The Luxembourg Presidency of the Council of the European Union 2005URL (Internet address) : http://www.eu2005.lu/en/actualites/communiques/2005/05/29jclj-ref/
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Statement by Luxembourg Prime Minister and current President of the European Council, Jean-Claude Juncker, following the results of the French referendum
France has voted.
And France has said no.
A majority of French have rejected the constitutional treaty in its proposed form.
Admittedly, this gives us a heavy heart.
But we have taken note of the decision of the French people, with the respect that the expression of universal suffrage inspires.
The French debate over these past months has been instructive in many ways.
Firstly, it was a great moment of democracy. To have seen every French person debating in an intense manner, and to have seen three out of four vote, has impressed us. If all the people of Europe showed the same interest in the European causa as the French, we would at last witness the emergence of this European public opinion which is so cruelly lacking at present.
I am convinced that the French, having now taken on European affairs, will not give up this interest. They will continue the debate among themselves and will listen to the discussions of the other Europeans.
And then, the debate brought to the fore several different conceptions of Europe, alternating between the standpoint of those who want more Europe, and those who believe that the Europe of today has already gone too far.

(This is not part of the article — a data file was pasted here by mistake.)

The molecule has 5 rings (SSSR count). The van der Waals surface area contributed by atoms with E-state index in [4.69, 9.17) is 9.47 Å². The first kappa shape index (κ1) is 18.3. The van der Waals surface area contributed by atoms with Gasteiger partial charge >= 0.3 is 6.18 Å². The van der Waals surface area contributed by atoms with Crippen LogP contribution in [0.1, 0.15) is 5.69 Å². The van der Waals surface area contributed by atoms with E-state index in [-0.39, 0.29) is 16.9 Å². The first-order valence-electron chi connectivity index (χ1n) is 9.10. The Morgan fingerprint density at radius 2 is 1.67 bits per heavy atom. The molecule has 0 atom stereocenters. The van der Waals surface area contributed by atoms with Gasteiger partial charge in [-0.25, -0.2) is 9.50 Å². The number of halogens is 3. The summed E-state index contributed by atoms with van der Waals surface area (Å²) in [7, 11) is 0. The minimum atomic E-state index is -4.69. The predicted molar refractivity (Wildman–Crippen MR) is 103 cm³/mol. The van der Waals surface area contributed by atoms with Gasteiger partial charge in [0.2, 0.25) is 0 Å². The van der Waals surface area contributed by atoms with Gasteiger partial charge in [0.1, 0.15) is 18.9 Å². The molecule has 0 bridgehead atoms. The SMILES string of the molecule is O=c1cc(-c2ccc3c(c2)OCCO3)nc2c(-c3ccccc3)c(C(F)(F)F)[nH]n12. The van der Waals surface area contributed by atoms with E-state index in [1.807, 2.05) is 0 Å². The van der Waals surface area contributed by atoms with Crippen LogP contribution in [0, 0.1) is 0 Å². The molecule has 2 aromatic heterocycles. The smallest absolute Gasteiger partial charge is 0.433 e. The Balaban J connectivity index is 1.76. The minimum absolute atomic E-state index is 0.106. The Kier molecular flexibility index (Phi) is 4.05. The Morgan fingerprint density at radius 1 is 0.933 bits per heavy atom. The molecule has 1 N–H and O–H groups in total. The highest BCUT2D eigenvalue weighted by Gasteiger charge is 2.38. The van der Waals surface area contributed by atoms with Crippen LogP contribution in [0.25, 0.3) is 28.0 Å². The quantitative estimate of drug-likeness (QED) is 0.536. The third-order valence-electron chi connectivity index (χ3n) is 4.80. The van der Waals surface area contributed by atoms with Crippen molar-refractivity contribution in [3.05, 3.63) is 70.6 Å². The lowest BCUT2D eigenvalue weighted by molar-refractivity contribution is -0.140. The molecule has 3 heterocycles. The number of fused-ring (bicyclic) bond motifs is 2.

We have listened to both sides, and have come out perplexed. Among those who have said no, some would like to put a halt to all, while others want to go still further. It proves to be a difficult task to find agreement between these diverging conceptions of Europe.
It is therefore impossible to renegotiate the treaty under these conditions. We need to reflect on these French contradictions which are perhaps European ones.
Finally, it is important to know what the attitude of the other Europeans will be. Yes, the constitutional debate is French. But it is also a European debate.
I therefore believe that the ratification process should go ahead in the other countries. Nine countries have ratified the treaty. Others will have to make their choice. The French debate will feed the discussions in the other countries. The debates of others will feed future French debates. We will take stock of the situation during the usual meeting of the European Council planned for mid-June. I will prepare this evaluation, as I will all the other points on the agenda of the European Council, as of tomorrow morning, by receiving all the other members of the European Council one after the other.
The European construction does not stop today.